Nature doesn’t stop at the doorstep of a town or city. Ecosystems exist the world over, though they vary in their health, diversity, and other properties. Therefore, urban environments do have a capacity to serve the ‘needs’ of species other than humans, and in this case an urban green space’s ability to meet the ecological needs of bird species is assessed.
According to past research, in many urban environments – particularly those with a low abundance of trees and a lack of structural diversity – bird species that can be found are usually generalist ones. Therefore, there is scope to use bird species diversity in an urban environment to indicate its overall green space structural diversity.
This study looked at sixteen green spaces (including woodlands) within two cities in Italy: Milan (13), and Bari (3). The selected green spaces were clustered into three categories – the three largest green spaces in Milan, the three largest in Bari, and the remaining ones in Milan. Within the selected green spaces, bird species were counted over the course of a breeding season at eighty different point-counts, and the great tit (Parus major) and serin (Serinus serinus) were used as the principal indicator species – this was because both species were observed at over fifty of the point-counts, across Milan and Bari.
From the survey, a total of 56 bird species were recorded, which amounted to a total of 4,393 individual specimens. Many of the species observed were either ‘forest species’ (including the wren (Troglodytes troglodytes), short-toed treecreeper (Certhia brachydactyla), jay (Garrulus glandarius), and great spotted woodpecker (Dendrocopos major)) or ‘farmland species’ (including the stonechat (Saxicola torquata) and red-backed strike (Lanius collirio)). Other species observed were far more generalist in nature, and included the feral pigeon (Columba livia), hooded crow (Corvus corone), and starling (Sturnus vulgaris), though ‘aquatic species’ were also identified because of the presence of ponds (including the little grebe (Tachybaptus ruficollis) and great crested grebe (Podices cristatus)).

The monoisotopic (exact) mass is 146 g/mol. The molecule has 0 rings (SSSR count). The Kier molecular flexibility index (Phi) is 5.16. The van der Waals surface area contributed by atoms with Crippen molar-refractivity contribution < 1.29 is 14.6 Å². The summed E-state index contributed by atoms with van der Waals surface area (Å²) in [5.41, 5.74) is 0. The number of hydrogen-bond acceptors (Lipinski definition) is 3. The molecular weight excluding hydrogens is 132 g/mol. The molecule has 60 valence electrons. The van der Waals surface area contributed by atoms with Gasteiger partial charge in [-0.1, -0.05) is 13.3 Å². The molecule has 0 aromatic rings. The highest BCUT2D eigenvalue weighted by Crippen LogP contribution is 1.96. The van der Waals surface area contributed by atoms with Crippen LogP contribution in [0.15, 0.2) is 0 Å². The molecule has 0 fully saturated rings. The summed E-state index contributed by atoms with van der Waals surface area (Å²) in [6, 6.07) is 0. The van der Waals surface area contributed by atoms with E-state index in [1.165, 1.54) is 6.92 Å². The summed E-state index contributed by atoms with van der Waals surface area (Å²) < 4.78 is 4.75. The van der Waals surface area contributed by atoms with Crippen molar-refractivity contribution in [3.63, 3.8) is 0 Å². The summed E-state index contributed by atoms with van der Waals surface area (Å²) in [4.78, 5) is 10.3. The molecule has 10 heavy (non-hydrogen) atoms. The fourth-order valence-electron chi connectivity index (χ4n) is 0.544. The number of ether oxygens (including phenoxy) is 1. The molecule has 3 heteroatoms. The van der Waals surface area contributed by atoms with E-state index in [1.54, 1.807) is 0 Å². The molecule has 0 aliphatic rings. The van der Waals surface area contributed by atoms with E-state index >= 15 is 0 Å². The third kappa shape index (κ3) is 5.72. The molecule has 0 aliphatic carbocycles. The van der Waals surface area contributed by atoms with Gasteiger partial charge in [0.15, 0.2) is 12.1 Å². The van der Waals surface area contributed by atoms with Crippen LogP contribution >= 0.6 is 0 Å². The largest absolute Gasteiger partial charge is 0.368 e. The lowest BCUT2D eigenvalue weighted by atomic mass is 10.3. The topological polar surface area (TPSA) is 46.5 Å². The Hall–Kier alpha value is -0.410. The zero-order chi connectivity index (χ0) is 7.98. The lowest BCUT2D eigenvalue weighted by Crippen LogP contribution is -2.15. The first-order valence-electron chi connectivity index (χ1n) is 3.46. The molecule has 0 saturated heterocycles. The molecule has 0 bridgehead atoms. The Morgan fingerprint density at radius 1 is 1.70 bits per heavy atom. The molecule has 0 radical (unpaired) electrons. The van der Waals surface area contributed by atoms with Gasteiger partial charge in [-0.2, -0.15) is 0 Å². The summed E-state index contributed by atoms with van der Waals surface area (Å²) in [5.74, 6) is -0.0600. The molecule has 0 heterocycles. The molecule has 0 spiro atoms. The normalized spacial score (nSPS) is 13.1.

Having analysed the data captured, the authors concluded that abundant and more mature tree stands supported a great variety of bird species. However, the connectivity between the sites observed, as well as their connectivity to areas of nearby grassland, open space, hedgerow amongst agricultural land, ponds, and smaller woodland sites not surveyed, also played a discernible role in how many bird species were observed at a site – in essence, if a site contributes to a larger ‘network’ of sites, it is more likely to support a greater array of bird species, whilst a very isolated site will provide the opposite.
Therefore, for urban environments to support a wide variety of bird species beyond simply the generalist species, then there needs to be: (1) areas of extensive tree cover with mature specimens within, (2) areas of other land type (such as grassland and hedgerows within agricultural fields, though I would posit that street trees would also be critical), and (3) a high degree of connectivity between these different land types (supplemented by larger street trees, perhaps).
Thus, if an area of green space can be seen only to support generalist bird species such as the feral pigeon and hooded crow, there is a marked probability that the site lacks connectivity to other green spaces, and is also not situated within a network of a greater variety of land types.
Source: Sanesi, G., Padoa-Schioppa, E., Lorusso, L., Bottoni, L., & Lafortezza, R. (2009) Avian ecological diversity as an indicator of urban forest functionality. Results from two case studies in Northern and southern Italy. Journal of Arboriculture. 35 (2). p80-86.
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